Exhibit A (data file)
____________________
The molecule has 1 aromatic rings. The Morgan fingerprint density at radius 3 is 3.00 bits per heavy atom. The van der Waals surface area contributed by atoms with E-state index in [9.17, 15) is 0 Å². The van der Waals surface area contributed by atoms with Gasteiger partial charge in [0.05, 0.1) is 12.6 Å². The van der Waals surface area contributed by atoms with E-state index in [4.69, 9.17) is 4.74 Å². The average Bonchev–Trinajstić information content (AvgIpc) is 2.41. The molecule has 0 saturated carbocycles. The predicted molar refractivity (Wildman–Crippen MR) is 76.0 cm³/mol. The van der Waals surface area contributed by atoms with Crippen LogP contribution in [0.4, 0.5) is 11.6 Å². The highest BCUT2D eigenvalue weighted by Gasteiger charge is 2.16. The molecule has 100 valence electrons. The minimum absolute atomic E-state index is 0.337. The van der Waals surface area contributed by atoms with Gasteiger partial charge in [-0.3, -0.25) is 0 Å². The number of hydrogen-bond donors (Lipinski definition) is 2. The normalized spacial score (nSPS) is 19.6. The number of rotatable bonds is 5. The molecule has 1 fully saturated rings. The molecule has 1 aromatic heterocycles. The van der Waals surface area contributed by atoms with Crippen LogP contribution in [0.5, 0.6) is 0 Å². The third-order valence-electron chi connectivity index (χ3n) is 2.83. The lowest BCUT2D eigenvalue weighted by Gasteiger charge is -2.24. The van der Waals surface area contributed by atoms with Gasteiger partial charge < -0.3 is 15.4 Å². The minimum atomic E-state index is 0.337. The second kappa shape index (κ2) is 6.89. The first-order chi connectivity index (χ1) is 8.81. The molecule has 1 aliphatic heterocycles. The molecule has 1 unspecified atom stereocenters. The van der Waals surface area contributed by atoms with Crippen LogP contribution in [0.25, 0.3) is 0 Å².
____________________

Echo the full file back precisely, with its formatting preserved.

The molecule has 1 aromatic rings. The Morgan fingerprint density at radius 3 is 3.00 bits per heavy atom. The van der Waals surface area contributed by atoms with E-state index in [9.17, 15) is 0 Å². The van der Waals surface area contributed by atoms with Gasteiger partial charge in [0.05, 0.1) is 12.6 Å². The van der Waals surface area contributed by atoms with E-state index in [4.69, 9.17) is 4.74 Å². The average Bonchev–Trinajstić information content (AvgIpc) is 2.41. The molecule has 0 saturated carbocycles. The predicted molar refractivity (Wildman–Crippen MR) is 76.0 cm³/mol. The van der Waals surface area contributed by atoms with Crippen LogP contribution in [0.4, 0.5) is 11.6 Å². The highest BCUT2D eigenvalue weighted by Gasteiger charge is 2.16. The molecule has 100 valence electrons. The minimum absolute atomic E-state index is 0.337. The van der Waals surface area contributed by atoms with Gasteiger partial charge in [-0.3, -0.25) is 0 Å². The number of hydrogen-bond donors (Lipinski definition) is 2. The normalized spacial score (nSPS) is 19.6. The number of rotatable bonds is 5. The molecule has 1 fully saturated rings. The molecule has 1 aromatic heterocycles. The van der Waals surface area contributed by atoms with Crippen LogP contribution in [0.5, 0.6) is 0 Å². The third-order valence-electron chi connectivity index (χ3n) is 2.83. The lowest BCUT2D eigenvalue weighted by Gasteiger charge is -2.24. The van der Waals surface area contributed by atoms with Gasteiger partial charge < -0.3 is 15.4 Å². The minimum atomic E-state index is 0.337. The second kappa shape index (κ2) is 6.89. The first-order chi connectivity index (χ1) is 8.81. The molecule has 1 aliphatic heterocycles. The molecule has 1 unspecified atom stereocenters. The van der Waals surface area contributed by atoms with Crippen LogP contribution in [0.25, 0.3) is 0 Å².